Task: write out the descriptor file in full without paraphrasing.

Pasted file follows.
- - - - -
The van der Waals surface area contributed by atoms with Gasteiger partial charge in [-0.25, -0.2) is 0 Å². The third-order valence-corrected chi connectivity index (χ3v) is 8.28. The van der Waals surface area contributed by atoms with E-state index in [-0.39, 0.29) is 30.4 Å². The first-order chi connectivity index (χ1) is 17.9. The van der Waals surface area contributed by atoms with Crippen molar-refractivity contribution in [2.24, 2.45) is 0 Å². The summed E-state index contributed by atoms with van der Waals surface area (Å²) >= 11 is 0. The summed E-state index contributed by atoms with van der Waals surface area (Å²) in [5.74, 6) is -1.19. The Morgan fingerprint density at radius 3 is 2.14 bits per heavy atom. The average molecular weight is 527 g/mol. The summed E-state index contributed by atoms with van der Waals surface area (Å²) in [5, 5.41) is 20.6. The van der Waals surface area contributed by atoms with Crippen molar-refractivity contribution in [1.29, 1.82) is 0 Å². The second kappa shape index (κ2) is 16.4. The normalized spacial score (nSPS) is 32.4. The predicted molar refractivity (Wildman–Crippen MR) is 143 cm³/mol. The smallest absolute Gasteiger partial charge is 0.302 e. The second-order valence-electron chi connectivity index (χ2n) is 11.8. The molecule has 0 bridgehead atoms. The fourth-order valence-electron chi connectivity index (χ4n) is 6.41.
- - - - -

The van der Waals surface area contributed by atoms with Gasteiger partial charge in [-0.25, -0.2) is 0 Å². The third-order valence-corrected chi connectivity index (χ3v) is 8.28. The van der Waals surface area contributed by atoms with E-state index in [-0.39, 0.29) is 30.4 Å². The first-order chi connectivity index (χ1) is 17.9. The van der Waals surface area contributed by atoms with Crippen molar-refractivity contribution in [2.24, 2.45) is 0 Å². The summed E-state index contributed by atoms with van der Waals surface area (Å²) >= 11 is 0. The summed E-state index contributed by atoms with van der Waals surface area (Å²) in [5.74, 6) is -1.19. The Morgan fingerprint density at radius 3 is 2.14 bits per heavy atom. The average molecular weight is 527 g/mol. The summed E-state index contributed by atoms with van der Waals surface area (Å²) in [5, 5.41) is 20.6. The van der Waals surface area contributed by atoms with Crippen molar-refractivity contribution in [1.29, 1.82) is 0 Å². The second kappa shape index (κ2) is 16.4. The normalized spacial score (nSPS) is 32.4. The predicted molar refractivity (Wildman–Crippen MR) is 143 cm³/mol. The smallest absolute Gasteiger partial charge is 0.302 e. The second-order valence-electron chi connectivity index (χ2n) is 11.8. The molecule has 0 bridgehead atoms. The fourth-order valence-electron chi connectivity index (χ4n) is 6.41.